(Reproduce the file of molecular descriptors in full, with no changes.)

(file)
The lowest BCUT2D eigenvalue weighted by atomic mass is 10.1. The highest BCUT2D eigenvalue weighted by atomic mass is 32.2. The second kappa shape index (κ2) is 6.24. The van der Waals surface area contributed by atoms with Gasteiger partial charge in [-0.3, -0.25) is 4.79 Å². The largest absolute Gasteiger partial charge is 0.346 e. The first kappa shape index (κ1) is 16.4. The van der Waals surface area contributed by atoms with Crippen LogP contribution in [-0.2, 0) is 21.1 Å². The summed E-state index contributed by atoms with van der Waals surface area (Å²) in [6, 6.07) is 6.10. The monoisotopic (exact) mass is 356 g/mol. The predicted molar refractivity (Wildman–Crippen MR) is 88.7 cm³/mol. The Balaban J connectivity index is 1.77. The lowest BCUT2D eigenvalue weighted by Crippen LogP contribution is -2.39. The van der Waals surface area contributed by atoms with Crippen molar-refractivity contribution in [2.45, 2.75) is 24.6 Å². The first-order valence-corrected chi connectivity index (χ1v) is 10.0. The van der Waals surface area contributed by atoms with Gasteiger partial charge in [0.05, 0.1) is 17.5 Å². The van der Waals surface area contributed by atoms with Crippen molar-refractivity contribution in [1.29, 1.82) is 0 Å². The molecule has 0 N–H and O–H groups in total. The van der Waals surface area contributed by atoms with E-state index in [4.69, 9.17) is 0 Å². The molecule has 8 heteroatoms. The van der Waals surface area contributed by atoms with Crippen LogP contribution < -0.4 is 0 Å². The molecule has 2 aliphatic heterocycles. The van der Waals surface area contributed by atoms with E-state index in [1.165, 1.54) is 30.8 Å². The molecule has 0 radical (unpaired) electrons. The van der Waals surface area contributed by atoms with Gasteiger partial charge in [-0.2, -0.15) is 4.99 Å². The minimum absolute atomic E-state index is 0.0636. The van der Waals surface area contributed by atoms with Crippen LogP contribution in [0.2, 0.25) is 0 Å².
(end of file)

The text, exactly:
The lowest BCUT2D eigenvalue weighted by atomic mass is 10.1. The highest BCUT2D eigenvalue weighted by atomic mass is 32.2. The second kappa shape index (κ2) is 6.24. The van der Waals surface area contributed by atoms with Gasteiger partial charge in [-0.3, -0.25) is 4.79 Å². The largest absolute Gasteiger partial charge is 0.346 e. The first kappa shape index (κ1) is 16.4. The van der Waals surface area contributed by atoms with Crippen LogP contribution in [-0.2, 0) is 21.1 Å². The summed E-state index contributed by atoms with van der Waals surface area (Å²) in [6, 6.07) is 6.10. The monoisotopic (exact) mass is 356 g/mol. The predicted molar refractivity (Wildman–Crippen MR) is 88.7 cm³/mol. The Balaban J connectivity index is 1.77. The lowest BCUT2D eigenvalue weighted by Crippen LogP contribution is -2.39. The van der Waals surface area contributed by atoms with Crippen molar-refractivity contribution in [2.45, 2.75) is 24.6 Å². The first-order valence-corrected chi connectivity index (χ1v) is 10.0. The van der Waals surface area contributed by atoms with Gasteiger partial charge in [0.05, 0.1) is 17.5 Å². The van der Waals surface area contributed by atoms with Crippen molar-refractivity contribution in [1.29, 1.82) is 0 Å². The molecule has 0 N–H and O–H groups in total. The van der Waals surface area contributed by atoms with E-state index in [4.69, 9.17) is 0 Å². The molecule has 8 heteroatoms. The van der Waals surface area contributed by atoms with Crippen LogP contribution < -0.4 is 0 Å². The molecule has 2 aliphatic heterocycles. The van der Waals surface area contributed by atoms with E-state index in [1.165, 1.54) is 30.8 Å². The molecule has 0 radical (unpaired) electrons. The van der Waals surface area contributed by atoms with Gasteiger partial charge in [-0.2, -0.15) is 4.99 Å². The minimum absolute atomic E-state index is 0.0636. The van der Waals surface area contributed by atoms with Crippen LogP contribution in [0.2, 0.25) is 0 Å².